What I found in the past few weeks is grace - grace to homeschool, then grace to not. Grace to struggle, even. Grace to call out for help, and grace to receive it when it comes. I am trusting I will find grace with you all too. Together, we will keep looking for grace in the little moments of life. I'm hitting "publish" now, and I'll see you on the flip side. I hope.

10 comments:

  1. Good for you. Homeschooling isn't the important thing here, or it becomes an idol. The kids, the family, education, and you. All of that matters. All of it must be balanced. I think you did a lovely job of listening.

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  2. hope Montessori is good to your little guys! it was NOT the place for Noah in kindergarden. sometimes what the parents think is terrific is not at all what's right for the little people! xoxo

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  3. Kira, thank you! It means a lot to hear that from you.

    Janet, maybe that will be our experience too. But maybe not ... The only way to know is to try it, right?

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    1. I know it! That's why I'm hoping hoping it's a great fit :)

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  4. I am so happy to read this! I know that you are the kind of mom who is CONSTANTLY thinking and praying and agonizing about what is best for your kids. If you had said you were gearing up for another year of homeschool or you were doing private school or you put your kids in a low-income inner city public school.... I would have been just as happy to read this. Because you, my friend, love your kids and you and Brian and God alone know what is best for them. I'm also happy to hear that God gave you such an obvious demonstration of His love and care for your whole family in such a big way. And thank you for sharing all of this with your beautiful words.

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  5. This is great! Its easy to believe there is only ONE right way when it comes to schooling and that if we choose wrongly our kids are going to pay big time. Our big boy is going to school or homeschool (who knows) next year and I've been agonizing over the decision...encouraging read!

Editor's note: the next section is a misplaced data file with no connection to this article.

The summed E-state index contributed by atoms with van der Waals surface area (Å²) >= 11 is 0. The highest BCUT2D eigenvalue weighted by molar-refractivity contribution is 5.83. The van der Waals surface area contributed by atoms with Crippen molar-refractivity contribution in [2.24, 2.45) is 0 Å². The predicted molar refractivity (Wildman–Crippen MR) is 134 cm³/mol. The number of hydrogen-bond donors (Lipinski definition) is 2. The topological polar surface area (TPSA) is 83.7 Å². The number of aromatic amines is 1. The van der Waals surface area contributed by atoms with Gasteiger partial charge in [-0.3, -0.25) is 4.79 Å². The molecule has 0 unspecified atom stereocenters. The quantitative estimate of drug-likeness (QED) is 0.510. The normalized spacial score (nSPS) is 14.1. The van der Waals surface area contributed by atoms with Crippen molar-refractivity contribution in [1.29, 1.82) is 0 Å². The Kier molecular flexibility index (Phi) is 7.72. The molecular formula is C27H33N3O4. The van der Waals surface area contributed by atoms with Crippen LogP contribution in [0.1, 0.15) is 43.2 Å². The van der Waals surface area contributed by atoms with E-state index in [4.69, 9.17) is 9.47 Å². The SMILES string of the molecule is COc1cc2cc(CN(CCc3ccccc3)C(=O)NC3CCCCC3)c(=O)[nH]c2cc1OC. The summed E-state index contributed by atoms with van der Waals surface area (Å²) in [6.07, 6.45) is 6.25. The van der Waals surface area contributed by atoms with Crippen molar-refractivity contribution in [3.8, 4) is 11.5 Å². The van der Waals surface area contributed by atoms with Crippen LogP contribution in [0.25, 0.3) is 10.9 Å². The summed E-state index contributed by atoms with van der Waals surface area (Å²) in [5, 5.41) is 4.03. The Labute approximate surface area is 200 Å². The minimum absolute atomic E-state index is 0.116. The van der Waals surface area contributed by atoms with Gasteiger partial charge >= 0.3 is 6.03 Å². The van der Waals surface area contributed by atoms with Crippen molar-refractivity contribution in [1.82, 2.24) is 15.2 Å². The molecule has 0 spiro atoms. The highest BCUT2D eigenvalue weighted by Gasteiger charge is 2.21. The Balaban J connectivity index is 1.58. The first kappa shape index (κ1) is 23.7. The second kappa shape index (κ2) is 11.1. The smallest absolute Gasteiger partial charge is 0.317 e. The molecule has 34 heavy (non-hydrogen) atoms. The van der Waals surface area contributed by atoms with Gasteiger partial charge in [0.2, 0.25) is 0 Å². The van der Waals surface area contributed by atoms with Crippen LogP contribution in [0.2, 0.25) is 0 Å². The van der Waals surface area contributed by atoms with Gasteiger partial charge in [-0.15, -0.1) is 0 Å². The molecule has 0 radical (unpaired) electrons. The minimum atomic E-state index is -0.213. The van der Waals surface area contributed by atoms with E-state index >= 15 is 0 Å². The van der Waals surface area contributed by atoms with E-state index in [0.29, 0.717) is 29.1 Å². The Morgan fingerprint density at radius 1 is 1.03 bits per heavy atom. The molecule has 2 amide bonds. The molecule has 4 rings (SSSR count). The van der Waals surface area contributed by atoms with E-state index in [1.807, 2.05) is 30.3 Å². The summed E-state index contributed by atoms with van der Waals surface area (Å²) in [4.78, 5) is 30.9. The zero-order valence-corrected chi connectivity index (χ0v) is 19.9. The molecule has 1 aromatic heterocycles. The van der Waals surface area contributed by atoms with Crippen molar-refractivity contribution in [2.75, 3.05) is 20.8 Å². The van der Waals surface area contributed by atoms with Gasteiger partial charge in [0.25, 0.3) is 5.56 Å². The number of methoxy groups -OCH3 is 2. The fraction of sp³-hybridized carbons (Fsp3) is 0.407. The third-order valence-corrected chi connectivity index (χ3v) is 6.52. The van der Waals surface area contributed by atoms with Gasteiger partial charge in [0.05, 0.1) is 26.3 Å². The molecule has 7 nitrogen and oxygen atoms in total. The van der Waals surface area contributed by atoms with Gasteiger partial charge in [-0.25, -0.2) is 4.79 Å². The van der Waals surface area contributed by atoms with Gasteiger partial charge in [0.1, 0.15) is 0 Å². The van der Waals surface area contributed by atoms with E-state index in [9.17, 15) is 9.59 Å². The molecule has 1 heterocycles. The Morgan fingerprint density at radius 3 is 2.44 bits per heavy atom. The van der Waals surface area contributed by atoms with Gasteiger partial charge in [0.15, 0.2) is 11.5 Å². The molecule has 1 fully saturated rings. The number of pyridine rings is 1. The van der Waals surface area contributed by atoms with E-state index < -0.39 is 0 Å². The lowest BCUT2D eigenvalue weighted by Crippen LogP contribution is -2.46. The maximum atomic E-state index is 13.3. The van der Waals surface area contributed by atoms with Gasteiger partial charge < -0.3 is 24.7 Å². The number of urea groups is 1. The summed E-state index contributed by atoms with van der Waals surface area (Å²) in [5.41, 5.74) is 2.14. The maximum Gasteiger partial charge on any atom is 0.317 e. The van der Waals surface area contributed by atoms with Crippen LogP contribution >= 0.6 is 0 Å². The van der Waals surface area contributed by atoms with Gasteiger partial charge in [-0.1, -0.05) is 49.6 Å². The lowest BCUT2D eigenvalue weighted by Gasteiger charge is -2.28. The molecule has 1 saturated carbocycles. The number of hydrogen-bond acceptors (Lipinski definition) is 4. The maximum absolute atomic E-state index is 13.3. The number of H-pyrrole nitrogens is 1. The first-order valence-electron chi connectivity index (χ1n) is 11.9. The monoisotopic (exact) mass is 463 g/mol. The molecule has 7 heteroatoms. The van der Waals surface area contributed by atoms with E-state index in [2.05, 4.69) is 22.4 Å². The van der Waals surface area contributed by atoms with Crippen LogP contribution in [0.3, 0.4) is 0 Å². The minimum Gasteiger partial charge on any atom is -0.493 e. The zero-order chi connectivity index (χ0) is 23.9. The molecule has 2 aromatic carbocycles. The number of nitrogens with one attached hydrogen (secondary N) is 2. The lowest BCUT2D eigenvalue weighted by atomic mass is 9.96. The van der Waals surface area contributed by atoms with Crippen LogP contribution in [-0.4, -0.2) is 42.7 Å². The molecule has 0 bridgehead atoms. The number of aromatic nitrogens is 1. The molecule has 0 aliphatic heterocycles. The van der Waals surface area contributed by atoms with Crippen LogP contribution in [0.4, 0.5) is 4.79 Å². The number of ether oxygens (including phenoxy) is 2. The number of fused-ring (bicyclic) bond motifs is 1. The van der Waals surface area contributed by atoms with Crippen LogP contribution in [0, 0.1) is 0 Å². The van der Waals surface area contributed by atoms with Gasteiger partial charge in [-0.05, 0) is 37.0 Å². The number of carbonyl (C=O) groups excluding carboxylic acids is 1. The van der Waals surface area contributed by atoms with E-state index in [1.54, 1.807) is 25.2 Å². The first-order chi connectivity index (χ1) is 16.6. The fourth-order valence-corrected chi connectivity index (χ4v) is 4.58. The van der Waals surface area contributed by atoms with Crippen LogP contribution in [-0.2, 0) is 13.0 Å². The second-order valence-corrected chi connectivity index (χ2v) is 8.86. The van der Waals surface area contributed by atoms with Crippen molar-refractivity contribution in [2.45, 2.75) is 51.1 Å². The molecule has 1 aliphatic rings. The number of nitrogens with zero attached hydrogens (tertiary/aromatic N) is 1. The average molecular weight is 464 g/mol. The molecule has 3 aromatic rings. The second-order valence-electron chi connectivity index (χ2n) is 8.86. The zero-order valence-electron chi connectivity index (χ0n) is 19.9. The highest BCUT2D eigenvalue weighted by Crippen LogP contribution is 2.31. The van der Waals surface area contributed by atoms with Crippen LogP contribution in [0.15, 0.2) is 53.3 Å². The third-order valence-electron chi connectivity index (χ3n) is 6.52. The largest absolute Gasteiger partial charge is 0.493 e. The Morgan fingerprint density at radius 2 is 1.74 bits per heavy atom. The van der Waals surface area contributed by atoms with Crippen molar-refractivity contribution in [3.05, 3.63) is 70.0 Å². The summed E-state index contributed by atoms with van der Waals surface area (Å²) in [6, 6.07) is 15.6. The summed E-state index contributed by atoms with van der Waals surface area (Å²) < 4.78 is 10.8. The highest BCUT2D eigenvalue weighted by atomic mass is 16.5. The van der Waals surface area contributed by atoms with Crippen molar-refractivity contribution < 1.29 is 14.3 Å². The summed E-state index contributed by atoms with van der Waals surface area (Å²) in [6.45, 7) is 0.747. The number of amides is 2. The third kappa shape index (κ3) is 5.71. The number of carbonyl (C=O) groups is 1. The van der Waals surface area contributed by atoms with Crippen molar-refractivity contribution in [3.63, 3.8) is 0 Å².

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  6. Love this.

    And almost every homeschool mom I have ever spoken with still considers some form of other school from time to time or constantly. I know people who send one kid and keep one home. I know people who let their kids go to school through a certain age and then always pull them and backwards, those who homeschool only through elementary or middle school. There is no uniform right answer.

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  7. Sweet friend - it seems to me that you are learning what I believe is the greatest gift I've received from being a momma to many, and that is grace. I think it was easy to be dogmatic - about any and every thing - when I only had one or two kids. The more that come, the more you let go and defy many of your once dearly held convictions, cause that's what is needed for this child and this momma in this season. And if we change it all up in a few months? That's okay too.

    xo

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  8. At the end of last year I went through several weeks thinking "I hate this. I hate this. I hate this." I was exhausted and burned out, and I seriously thought our homeschooling experiment of 10 years had failed and come to its end. This is the hardest job I have ever had, and I want to do it really well... And so I found myself realizing that I refuse to sacrifice my kids, their education, my marriage, my happiness, or my peace of mind on the idealist altar of homeschooling. I was at peace with throwing in the towel. But, after a summer break(which is new for us- we usually school year round with breaks every 3 or 4 weeks), and asking for help from others- a once a week co-op for my teen and elementary school kids, and a mother in law to watch my toddler a few days a week- I'm feeling differently, and we're going to give it another try. We are gearing up to get started again soon. All of that to say: no judgment here! We are all struggling to do the best we can, and it's going to look different for each family. Sounds like you're making the best choice for yours. God bless you!

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  9. Thank you for this. My boys are in Montessori and at the start of each year I worry if it is still a fit. I stand at the ready to make a change if needed and I stay diligently involved. I'm a working mom and often condemn myself for not being at home or homeschooling. It would never occur to me to be divisive on this subject, as I think us moms need all the help we can get. But I know that is a reality. A sad one. I am typically encouraged by your writing and often check your site for new content. I hope you are encouraged today by this post and know there are moms that needed to read it. I am so thankful for your writing and what you put pen to paper.